Date of Award

August 2014

Document Type

Dissertation

Degree Name

Doctor of Philosophy (PhD)

Department

Genetics and Biochemistry

Committee Member

Julia Eggert

Committee Member

Margaret A Wetsel

Committee Member

D. Matthew Boyer

Committee Member

Alex Feltus

Committee Member

Brent Satterfield

Abstract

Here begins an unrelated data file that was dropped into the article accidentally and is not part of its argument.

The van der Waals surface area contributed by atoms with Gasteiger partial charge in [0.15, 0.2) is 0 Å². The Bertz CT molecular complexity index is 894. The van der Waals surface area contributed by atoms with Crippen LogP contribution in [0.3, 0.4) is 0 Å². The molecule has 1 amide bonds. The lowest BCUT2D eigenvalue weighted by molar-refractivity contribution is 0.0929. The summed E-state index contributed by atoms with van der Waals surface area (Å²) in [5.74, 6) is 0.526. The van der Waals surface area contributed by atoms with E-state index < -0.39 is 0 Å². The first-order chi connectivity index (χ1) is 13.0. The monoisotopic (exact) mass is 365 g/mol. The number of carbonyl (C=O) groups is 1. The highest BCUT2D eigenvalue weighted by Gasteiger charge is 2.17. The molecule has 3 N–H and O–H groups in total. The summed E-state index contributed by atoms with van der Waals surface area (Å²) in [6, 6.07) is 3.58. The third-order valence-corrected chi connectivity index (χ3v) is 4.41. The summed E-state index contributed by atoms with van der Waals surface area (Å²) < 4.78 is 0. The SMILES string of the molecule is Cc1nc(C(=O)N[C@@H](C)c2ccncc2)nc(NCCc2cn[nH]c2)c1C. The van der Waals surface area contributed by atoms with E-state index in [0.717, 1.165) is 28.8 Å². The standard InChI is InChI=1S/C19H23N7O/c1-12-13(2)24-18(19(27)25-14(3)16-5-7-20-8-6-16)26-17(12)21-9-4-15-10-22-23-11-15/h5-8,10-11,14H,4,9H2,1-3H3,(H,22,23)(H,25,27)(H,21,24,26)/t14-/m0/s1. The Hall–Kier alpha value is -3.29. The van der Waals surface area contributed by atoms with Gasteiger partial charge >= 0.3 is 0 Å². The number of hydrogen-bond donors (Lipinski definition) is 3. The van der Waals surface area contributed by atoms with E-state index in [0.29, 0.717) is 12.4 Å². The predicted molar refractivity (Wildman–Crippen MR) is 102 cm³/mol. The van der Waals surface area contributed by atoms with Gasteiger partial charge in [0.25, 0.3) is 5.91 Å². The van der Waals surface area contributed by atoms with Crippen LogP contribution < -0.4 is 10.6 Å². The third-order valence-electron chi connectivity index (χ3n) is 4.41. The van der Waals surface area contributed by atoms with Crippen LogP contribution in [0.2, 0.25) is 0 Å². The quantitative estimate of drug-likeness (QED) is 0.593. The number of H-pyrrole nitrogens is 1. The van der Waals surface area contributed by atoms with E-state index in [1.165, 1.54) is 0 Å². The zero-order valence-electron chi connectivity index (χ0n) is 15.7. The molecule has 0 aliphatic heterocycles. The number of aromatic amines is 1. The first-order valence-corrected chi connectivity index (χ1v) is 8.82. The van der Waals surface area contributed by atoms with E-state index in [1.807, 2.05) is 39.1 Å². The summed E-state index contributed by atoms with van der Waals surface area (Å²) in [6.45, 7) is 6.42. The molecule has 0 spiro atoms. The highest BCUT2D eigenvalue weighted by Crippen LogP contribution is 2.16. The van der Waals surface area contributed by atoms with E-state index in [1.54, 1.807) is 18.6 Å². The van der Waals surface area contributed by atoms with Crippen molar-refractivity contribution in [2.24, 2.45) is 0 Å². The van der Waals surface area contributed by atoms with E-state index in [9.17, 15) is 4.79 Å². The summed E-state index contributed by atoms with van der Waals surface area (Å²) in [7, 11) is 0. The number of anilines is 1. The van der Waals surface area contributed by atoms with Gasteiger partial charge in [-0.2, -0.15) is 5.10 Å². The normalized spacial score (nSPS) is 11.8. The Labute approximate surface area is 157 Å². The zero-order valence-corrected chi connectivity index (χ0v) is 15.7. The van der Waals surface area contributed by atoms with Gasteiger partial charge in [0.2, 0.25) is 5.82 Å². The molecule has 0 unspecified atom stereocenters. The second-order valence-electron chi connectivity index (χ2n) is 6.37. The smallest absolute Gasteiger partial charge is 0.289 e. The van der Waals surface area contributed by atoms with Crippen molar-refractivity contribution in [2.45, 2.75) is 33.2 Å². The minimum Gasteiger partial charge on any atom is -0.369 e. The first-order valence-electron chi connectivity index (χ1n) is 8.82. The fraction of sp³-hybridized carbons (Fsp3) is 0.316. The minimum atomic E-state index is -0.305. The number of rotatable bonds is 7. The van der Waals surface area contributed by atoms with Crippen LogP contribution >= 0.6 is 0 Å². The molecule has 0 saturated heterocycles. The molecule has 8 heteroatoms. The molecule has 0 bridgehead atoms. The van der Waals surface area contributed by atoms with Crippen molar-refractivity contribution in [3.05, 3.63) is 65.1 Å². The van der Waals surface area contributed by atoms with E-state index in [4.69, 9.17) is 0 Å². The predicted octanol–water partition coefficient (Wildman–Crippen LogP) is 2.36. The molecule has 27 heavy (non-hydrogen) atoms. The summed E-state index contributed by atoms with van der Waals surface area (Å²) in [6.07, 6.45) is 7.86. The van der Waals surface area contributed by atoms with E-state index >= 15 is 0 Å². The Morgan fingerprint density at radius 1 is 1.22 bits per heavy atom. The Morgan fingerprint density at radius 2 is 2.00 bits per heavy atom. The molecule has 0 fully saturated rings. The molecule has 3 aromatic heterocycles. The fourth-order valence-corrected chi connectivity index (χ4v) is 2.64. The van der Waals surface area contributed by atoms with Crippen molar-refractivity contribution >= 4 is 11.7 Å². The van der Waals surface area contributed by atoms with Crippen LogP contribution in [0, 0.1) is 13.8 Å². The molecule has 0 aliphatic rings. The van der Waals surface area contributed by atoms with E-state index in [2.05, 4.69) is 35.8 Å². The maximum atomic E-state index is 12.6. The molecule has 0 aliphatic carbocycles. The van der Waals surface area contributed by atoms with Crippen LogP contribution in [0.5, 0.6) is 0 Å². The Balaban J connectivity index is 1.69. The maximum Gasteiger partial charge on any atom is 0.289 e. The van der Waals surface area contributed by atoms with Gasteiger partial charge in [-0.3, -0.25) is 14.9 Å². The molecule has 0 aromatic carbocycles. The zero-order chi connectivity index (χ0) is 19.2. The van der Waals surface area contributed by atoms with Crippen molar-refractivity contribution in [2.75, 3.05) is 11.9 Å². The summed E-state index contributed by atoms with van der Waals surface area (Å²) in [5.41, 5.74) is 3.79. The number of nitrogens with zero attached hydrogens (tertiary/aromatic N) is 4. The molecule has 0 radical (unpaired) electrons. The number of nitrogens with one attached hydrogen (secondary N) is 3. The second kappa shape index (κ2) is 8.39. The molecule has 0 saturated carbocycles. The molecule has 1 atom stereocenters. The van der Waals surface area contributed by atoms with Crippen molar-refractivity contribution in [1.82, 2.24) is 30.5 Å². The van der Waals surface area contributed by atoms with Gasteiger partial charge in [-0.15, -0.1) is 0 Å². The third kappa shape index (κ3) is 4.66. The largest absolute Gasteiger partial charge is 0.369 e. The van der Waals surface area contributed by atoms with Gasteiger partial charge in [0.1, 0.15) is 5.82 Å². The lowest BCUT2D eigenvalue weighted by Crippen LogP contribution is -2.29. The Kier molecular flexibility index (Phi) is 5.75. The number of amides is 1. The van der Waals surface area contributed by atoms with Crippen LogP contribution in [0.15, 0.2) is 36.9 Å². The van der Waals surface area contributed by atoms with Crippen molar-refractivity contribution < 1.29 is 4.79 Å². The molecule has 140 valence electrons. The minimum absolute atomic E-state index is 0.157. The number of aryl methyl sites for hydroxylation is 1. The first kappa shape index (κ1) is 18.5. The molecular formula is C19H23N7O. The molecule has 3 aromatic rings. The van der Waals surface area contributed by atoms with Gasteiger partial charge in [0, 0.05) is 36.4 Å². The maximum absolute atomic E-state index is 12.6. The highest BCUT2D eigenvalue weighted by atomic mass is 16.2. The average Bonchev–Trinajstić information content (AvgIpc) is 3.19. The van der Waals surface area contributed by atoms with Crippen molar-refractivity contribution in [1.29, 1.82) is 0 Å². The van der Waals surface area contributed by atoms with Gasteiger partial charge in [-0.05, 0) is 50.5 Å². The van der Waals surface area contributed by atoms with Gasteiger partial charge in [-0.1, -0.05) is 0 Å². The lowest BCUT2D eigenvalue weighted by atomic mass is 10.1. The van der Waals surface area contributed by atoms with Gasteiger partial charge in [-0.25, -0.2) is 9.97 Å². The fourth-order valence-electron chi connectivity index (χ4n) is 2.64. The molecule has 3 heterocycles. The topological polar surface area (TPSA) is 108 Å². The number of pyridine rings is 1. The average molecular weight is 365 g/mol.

Translational processes are needed to move research development, methods, and techniques into clinical application. The knowledge to action framework organizes this bench to bedside process through three phases including: research, translation, and institutionalization without being specific to one disease or condition. The overall goal of this research is to bridge gaps in the translational process from assay development to disease detection through a mixed methods approach. A literature review identifies gaps associated with intestinal permeability and autism spectrum disorders. Mining social media related to autism and GI symptoms captures self-reported or observed data, identifies patterns and themes within the data, and works to translate that knowledge into healthcare applications. Development of novel tests can then examine relationships between zonulin levels, haptoglobin genotype, and autism spectrum disorders, and propose a paradigm shift in the use of proteomics and genomic diagnostic testing from clinical diagnosis to pre-symptomatic testing. Although results from this study do not find statistically significant relationships between zonulin and autism spectrum disorders, they do suggest clinical significance and the need to conduct larger studies. The discovery presents a novel approach for measuring intestinal permeability. Qualitative and quantitative methods collaboratively point toward implementation of molecular and data mining techniques in the development and evaluation of early diagnostic tests and interventions. Equally, the two methods working together drive the field forward in design and development to strengthen the outcomes.

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